DOE's HPC4Manufacturing program seeks industry proposals for energy advances

HPC4Manufacturing (Download Image) An HPC4Manufacturing collaboration between Lawrence Livermore and powder flavor company ZoomEssence seeks to employ HPC modeling and simulation to improve airflow in industrial-scale driers, optimizing the drying process. In the image, the flow stream lines are colored by the turbulent kinetic energy in the flow.

The Department of Energy (DOE) on Feb. 1 announced up to $3 million will be available to U.S. manufacturers for public/private projects aimed at applying high performance computing to industry challenges for the advancement of energy innovation.

The funding represents the latest round of solicitations for the High Performance Computing for Manufacturing (HPC4Mfg) program, led by Lawrence Livermore National Laboratory (LLNL), in partnership with the Oak Ridge and Lawrence Berkeley national laboratories. The program provides manufacturers access to the DOE national laboratories’ supercomputing systems as well as the expertise of lab computing experts. This solicitation marks the fifth round of funding since the program began in 2015.  

"Since the inception of the program, we have worked with both large and small companies in a variety of industrial sectors to advance the use of high performance computing in U.S. manufacturing," said HPC4Mfg’s Director Lori Diachin of LLNL. "We are seeing some significant successes with orders of magnitude reduction in simulation times and higher fidelity simulations that more closely match the reality of the manufacturing process. With this solicitation, we plan to continue to expand the reach of our program to new companies to help solve new and different problems."

The HPC4Mfg program, funded out of the Advanced Manufacturing Office (AMO) within DOE’s Office of Energy Efficiency and Renewable Energy (EERE), is seeking proposals requiring intensive modeling and simulation to overcome manufacturing process challenges that could result in reduced energy consumption, increased productivity, improved clean energy technology design and clean energy manufacturing, with a potential for broad national impact.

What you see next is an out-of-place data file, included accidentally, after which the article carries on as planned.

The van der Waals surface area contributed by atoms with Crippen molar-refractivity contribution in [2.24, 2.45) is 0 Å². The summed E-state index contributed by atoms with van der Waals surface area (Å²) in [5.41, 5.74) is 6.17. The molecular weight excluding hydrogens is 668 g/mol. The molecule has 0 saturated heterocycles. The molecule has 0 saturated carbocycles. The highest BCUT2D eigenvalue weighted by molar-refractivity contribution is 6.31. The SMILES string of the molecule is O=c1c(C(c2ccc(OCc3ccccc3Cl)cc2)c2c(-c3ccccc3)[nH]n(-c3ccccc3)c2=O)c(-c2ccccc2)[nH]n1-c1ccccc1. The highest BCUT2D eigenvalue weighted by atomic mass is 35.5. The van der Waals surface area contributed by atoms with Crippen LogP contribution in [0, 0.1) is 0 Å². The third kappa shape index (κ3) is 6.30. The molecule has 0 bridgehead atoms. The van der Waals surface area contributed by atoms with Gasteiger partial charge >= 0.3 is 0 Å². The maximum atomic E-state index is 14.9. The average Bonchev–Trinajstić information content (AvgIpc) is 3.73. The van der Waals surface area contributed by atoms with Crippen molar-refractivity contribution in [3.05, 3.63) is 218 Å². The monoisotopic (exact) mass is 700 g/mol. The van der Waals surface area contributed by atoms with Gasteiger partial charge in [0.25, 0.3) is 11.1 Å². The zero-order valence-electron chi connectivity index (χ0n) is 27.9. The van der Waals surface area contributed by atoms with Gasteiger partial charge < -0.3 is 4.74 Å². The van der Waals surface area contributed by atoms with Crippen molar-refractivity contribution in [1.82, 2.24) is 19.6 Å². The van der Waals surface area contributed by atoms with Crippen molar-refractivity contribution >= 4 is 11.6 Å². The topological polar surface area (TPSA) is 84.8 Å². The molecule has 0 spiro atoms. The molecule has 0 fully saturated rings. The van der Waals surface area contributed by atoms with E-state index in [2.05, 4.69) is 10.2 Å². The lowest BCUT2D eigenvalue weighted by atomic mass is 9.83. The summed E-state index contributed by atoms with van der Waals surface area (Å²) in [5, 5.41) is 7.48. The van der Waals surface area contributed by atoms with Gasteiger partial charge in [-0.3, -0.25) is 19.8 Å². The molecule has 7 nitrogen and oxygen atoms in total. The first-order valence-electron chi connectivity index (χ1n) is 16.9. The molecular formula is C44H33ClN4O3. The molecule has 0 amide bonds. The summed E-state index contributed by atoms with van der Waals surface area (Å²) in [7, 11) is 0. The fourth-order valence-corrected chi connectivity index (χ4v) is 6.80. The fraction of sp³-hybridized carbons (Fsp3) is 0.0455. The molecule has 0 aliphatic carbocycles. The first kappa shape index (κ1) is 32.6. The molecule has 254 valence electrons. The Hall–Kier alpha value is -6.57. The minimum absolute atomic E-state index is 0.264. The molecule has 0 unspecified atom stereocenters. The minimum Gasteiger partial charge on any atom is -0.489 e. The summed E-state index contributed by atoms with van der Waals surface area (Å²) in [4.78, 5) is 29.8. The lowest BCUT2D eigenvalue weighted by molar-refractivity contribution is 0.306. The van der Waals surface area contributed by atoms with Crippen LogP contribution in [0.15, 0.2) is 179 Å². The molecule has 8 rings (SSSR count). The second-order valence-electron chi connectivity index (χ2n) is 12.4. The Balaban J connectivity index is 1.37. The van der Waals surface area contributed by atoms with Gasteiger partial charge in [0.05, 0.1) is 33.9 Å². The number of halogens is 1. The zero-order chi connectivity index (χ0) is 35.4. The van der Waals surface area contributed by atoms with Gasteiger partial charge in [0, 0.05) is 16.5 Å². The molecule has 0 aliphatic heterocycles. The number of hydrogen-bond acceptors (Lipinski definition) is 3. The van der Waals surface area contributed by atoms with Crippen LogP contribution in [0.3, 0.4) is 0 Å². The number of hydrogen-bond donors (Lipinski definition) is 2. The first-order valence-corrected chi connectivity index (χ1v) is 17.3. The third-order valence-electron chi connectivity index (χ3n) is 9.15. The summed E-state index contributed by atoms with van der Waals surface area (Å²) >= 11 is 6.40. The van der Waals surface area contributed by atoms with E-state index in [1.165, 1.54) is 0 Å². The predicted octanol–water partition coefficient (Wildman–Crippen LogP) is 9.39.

DOE will award selected projects up to $300,000 to support compute cycles and work performed by the national lab partners. Selected industry partners will provide at least 20 percent of in-kind funding for the projects. Follow-on funding for previously awarded projects that have already been successfully demonstrated also will be considered. Selected follow-on projects will be awarded up to $300,000 with industry providing a 50 percent cost share, at least half of which must be cash.

The deadline for concept paper submissions for both types of projects is March 15. Final selections will be announced in July.  

To date, through the HPC4Manufacturing program, DOE has awarded approximately $15 million for 47 projects, ranging from improving energy efficiency in paper making and automobile engines to improving the reliability of wind turbines and reducing defects in 3D-printed parts. The program recently expanded to include projects to develop new or modified materials for extreme conditions under the High Performance Computing for Materials (HPC4Mtls) program, which is beginning its first round of solicitations.

HPC4Mfg’s computing resources are provided through a variety of mechanisms, including the Advanced Scientific Computing Research Program within DOE’s Office of Science Leadership Computing Challenge allocation program, as well as allocations at the National Renewable Energy Laboratory, the National Energy Technology Laboratory, Los Alamos National Laboratory and Sandia National Laboratories.

To find details on how to submit a concept paper or to register for an informational webinar, visit hpc4mfg. Free webinars are scheduled for Feb. 12 and Feb. 20.

Visit the web for more information on the HPC4Manufacturing program.